by Robert Jeanlouie
May 29, 2011
One hour south of Dubrovnik lies the Croatian border with Montenegro. I crossed it yesterday.
The word Montenegro is a deformation of an Italian phrase that translates into black mountain. The small Balkan state seems to have gotten its name from Lovcen, the mountainous stronghold of the Montenegrin warriors in their century-long fight against the Ottoman Turks. It is also true that its Northern and Eastern regions are made of rough terrains of mountains and plateaus which, of all things, served as natural hideout for Tito and his communist Partisans.
The origin of Montenegro goes back to the 9th century AC. Small piece of land squeezed between the mountains and the Adriatic Sea, it has changed its shape too many times to count, it has switched allegiance too many times to care. In recent history, Montenegro became one of the six republics that made up the Socialist Federal Republic of Yugoslavia.
Upon the breakup of the federation in 1991, it joined Serbia in a new version of Yugoslavia, later into a union called Serbia and Montenegro. Finally, in 2006, 55% of Montenegrins voted, in a referendum, to secede from Serbia. Montenegro since then has been an independent republic, member of the United Nations since 2007, candidate member to NATO and to the European Union.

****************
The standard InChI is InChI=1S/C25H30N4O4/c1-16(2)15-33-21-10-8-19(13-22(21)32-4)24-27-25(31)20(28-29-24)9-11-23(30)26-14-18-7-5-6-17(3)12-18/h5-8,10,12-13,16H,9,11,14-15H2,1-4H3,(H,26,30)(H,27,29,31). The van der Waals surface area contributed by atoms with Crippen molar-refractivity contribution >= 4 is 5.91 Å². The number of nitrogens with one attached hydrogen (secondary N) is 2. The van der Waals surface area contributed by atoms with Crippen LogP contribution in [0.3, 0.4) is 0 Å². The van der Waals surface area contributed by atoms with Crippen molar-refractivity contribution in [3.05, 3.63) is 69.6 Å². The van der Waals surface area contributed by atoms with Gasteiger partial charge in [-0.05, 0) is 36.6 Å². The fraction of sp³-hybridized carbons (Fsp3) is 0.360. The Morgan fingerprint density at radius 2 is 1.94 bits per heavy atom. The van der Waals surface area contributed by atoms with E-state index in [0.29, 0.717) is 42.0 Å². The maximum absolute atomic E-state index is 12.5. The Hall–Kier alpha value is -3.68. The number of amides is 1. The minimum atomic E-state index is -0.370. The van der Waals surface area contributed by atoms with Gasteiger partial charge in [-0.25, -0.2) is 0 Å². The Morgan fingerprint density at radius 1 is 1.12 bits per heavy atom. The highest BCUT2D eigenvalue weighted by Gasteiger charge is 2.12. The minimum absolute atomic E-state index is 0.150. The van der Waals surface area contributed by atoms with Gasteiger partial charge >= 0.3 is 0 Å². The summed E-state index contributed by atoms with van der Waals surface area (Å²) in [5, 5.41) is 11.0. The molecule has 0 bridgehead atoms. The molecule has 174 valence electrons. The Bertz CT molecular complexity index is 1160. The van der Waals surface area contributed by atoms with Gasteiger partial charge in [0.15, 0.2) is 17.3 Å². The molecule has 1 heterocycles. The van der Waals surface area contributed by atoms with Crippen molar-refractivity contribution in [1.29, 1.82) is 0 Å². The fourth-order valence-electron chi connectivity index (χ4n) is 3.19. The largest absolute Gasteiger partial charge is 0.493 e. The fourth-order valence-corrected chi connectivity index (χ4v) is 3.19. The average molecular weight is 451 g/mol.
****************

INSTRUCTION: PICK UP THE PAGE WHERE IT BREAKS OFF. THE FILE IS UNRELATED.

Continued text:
Montenegro is a unicameral representative democracy headed by a President (head of state) and a Prime Minister (head of government).
With an area of 13,812 sq km, it is the size of Connecticut, half the size of Haiti. Its population is estimated at 661,300 inhabitants, two thirds of them see themselves as Serbs, the rest are Croats, Bosniaks, Albanians, etc., 61% of them live in urban areas. It must be stated that ethnically speaking, there is no such a thing as a Montenegrin (which is a nationality); Montenegrins are mostly Serbs. Their official language is the Montenegrin, very very close to Serbian.
Montenegro has successfully moved away from a communist system to a market-oriented economy based on services, 70% of it rely on tourism. “Half of the country is owned by the Russians” confides a local. Its GDP per capita is $9,900, which ranks 110th in the world. With 14.7% unemployment, it is not a rich country, it is not a poor one either. Because of a property boom that occured in the immediate aftermath of the independence, many a Montenegrin qualify for the title of millionaire. Montenegro has adopted the Euro as its national currency, 1 US dollar = 0.69 Euro.
Grade education is free and compulsory. The majority (74%) of Montenegrins are Orthodox Christians. Life expectancy at birth is 74.5%. Violent crime is not a problem, here.
The Italian cultural and commercial influence is omnipresent.
Montenegro, like all other member states of the former Yugoslav republics are strong in sport. In FIFA rankings, Montenegro, with is population of 661,300, comes 24th, right after the USA and Paraguay, ahead of Switzerland and Denmark.
Like Monte Carlo, Malta, or Liechtenstein, Montenegro is a place too small to ever be a country. It just cannot subsist by itself. It is as well an object of envy, dream, mystery, and legend, a retreat for stars and billionaires, a fanciful destination in the imagination of a little boy, a wonderland that morphs into a dream come true…